Relics of the Ice Age fight for survival in their only remaining hideaways in the lower 48, Maine’s famous ponds
By Skip Clement
[dropcap]W[/dropcap]hen 20 years later you can remember every freshwater fish you caught [four] in the 10- to 15-pound class and recall their willingness to take you on with a fervor still unfamiliar, then get to hold them and be awed by beauty only matched by brook trout, you caught the Salmonidae arctic char [Salvelinus alpinus].
Salvelinus alpinus is the most northerly of all freshwater fish and circumpolar in distribution, occurring around the globe from Maine, northward across northern Canada, Alaska and the Aleutian Islands, and from northern Russia south to Lake Baikal and Kamchatka as well as in Iceland, Great Britain, Scandinavia, the Alps, and Spitsbergen, among other places.
It is naturally an anadromous species, except where it has become landlocked, as is the case in Maine’s lakes. The Arctic char has light-colored spots on the body, and the leading edges of all the fins on the lower part of the body are milk-white. These features set the chars apart from the salmons and trouts. Dolly Varden (Salvelinus malma) is also a char and looks “exactly” like an Arctic Char. See spawning colors image below.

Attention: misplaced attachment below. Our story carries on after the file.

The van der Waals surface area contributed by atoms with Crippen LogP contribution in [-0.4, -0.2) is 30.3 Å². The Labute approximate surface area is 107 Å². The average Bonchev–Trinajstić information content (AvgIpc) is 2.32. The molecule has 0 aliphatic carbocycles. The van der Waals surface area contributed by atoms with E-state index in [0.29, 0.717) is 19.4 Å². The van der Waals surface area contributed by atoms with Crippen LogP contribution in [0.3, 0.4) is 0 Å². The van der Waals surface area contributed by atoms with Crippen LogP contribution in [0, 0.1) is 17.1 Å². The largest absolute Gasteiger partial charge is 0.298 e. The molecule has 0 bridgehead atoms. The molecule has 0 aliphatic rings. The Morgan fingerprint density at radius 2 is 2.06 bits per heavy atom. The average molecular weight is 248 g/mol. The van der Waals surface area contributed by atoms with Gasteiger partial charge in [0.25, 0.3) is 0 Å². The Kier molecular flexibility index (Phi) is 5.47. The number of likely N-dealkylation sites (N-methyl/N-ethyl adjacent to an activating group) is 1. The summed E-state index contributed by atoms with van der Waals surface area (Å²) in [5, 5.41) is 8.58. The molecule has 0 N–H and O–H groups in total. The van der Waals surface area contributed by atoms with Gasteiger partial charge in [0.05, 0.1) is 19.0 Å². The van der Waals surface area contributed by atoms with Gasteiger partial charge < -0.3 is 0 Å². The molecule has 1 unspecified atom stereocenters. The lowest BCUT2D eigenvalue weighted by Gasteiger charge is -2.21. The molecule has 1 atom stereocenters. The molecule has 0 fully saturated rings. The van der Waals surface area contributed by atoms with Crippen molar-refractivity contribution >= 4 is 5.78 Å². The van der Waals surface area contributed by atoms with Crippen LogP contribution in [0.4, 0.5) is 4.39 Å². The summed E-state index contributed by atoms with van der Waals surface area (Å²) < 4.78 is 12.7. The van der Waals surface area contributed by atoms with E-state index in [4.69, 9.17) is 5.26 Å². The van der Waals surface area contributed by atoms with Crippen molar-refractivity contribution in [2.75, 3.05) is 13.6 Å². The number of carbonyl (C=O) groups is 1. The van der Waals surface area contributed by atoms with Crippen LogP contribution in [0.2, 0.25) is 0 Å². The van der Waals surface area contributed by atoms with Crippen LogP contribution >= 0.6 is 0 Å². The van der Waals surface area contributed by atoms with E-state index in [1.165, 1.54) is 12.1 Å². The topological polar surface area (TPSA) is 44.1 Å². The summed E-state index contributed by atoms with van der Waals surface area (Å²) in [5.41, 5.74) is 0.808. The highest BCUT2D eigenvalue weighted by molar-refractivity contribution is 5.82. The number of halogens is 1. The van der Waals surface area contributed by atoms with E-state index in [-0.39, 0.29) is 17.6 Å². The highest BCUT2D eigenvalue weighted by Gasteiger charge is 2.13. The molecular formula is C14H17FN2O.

The current International Game Fish Association – All-Tackle record for Arctic char is 30-pounds, 8-oz. [September 2000] caught in Nunavut, Canada [formerly Northwest Territories]. The fly rod record is from the same coordinate, but 21-pounds, 8-oz. caught on 20-pound tippet [August 2014]. Maine’s landlocked contribution is 5-pounds, 2-oz.
Source: Video provided by Bob Mallard, Native Fish Coalition.